Genitourinary Function

The bladder performs two functions: storage and elimination of urine. Performance of those functions depends on anatomic and physiologic integrity and neurologic conditions affect the latter. Congenital neural tube defects, such as myelomeningocele, spinal dysraphism, and tethered cord lesions, are the most common causes of neurogenic bladder in children. However, SCI and diseases (stroke, myelopathies, tumors, etc.) also can cause acquired dysfunction, with significant long-term consequences (Lucas 2019).

Pediatric SCI-related neurogenic dysfunction of the urinary tract differs from the adult type in the fact that it affects a developing organ. Normal voiding in newborns is largely reflexive with some input from the cerebral cortex. Detrusor and sphincter functions remain uncoordinated through the first several years of life (Yeung et al. 1995). As children grow, the brainstem takes more control of the pontine micturition center (Blaivas 1982). In SCI/D (spinal cord injury/dysfunction) related paralysis, the lower urinary tract dysfunction characteristics depend on the type of neurologic injury, specifically, upper and lower motor neuron type, with a small percentage having a mixed pattern (i.e., conus medularis). The upper motor neuron pattern SCI/D-related urinary tract dysfunction, a consequence of injury to the spinal cord itself, is characterized by over-active detrusor/detrusor hyperreflexia, detrusor-sphincter dyssynergia, decreased bladder compliance, and increased detrusor pressures, leading to the risk of developing vesicoureteral reflux. In this instance, the bladder acts under reflex control; as the bladder fills, the sacral micturition reflex triggers an involuntary contraction leading to bladder evacuation, clinically expressed as incontinence. Because the lesion is below the pontine micturition center (thus eliminating its’ control), there is loss of coordinated detrusor/sphincter relaxation; instead, there are intermittent contractions of the external sphincter during a detrusor contraction which can result in high intra-vesical voiding pressures, ultimately leading to upper urinary tract dysfunction and renal deterioration if not addressed. The lower motor neuron type urinary tract dysfunction, characteristic to injuries to cauda equina/nerve roots leads to a flaccid bladder which prevents emptying; external sphincter may be flaccid and incontinence can occur with any increase in intra-abdominal pressure (such as when coughing or straining). The internal sphincter tone may be intact because the sympathetic innervation originates above the conus medullaris, and this may contribute to incomplete emptying.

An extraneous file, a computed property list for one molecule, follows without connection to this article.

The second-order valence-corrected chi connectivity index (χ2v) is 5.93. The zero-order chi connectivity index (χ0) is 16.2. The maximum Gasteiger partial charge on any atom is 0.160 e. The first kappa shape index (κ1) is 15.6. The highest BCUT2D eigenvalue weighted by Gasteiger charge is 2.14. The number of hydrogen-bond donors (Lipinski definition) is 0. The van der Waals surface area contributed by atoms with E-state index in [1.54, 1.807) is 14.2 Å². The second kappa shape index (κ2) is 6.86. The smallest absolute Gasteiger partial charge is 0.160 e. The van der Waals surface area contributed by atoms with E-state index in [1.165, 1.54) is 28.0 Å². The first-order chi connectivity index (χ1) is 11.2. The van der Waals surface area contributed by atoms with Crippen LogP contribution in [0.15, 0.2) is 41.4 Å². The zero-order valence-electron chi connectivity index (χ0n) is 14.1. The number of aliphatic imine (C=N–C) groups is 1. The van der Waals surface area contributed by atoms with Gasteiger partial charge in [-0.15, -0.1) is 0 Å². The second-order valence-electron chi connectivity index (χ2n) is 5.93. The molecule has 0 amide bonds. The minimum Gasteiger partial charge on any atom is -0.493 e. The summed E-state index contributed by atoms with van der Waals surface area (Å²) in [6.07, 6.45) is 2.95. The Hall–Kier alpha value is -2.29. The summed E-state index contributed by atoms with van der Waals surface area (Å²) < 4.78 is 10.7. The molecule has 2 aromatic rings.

Most common complications of lower motor neuron type urinary tract dysfunction are recurrent UTIs related to bladder stasis and injury to the bladder wall because of distension. The small number of mixed injury bladder patterns are type A, where the detrusor is rendered flaccid, there is hypertonic external urinary sphincter and incontinence is uncommon; and type B pattern characterized by spastic bladder due to a disinhibited detrusor nucleus, a flaccid external urinary sphincter with resulting incontinence.  Development of pyelonephritis and nephrolithiasis can occur in both upper motor neuron and lower motor neuron types of urinary tract dysfunction.

Goals of treatment change in the pediatric SCI as they advance through life. While preservation of kidney and bladder function remain the most important goals throughout life, social continence becomes essential as the child grows beyond the potty-training period, followed by achieving independence from caregivers. Achieving low-pressure urinary storage associated with bladder continence and efficient and complete emptying with normal pressures and minimizing the number of infections become mainstay of day-to-day bladder management.


Given the low incidence of pediatric SCI/D (Blaivas 1982), it is quite expected that we only found seven observational studies, one post-test, and two case reports looking at individuals with pediatric-onset SCI. Due to the heterogeneity of the presentation of the findings and the small sample size of most studies identified from the literature, conclusions regarding the prevalence of bladder dysfunctions in children with SCI/D cannot be drawn. In a larger-scale study involving 216 adults with pediatric-onset SCI, the majority (74%) of participants reported experiencing at least one UTI in the past year (Vogel et al. 2002b). Etiology-wise, most study participants suffered motor vehicle accidents, either being in the vehicle during accident or as pedestrians struck by cars; some studies included participants with birth injuries (Burke 1974; Chao & Mayo 1994; Fanciullacci et al. 1988; Generao et al. 2004), domestic accidents (Fanciullacci et al. 1988), gunshot wounds (Chao & Mayo 1994; Generao et al. 2004), iatrogenic causes (Fanciullacci et al. 1988; Generao et al. 2004), transverse myelitis (Chao & Mayo 1994; Tanaka et al. 2006).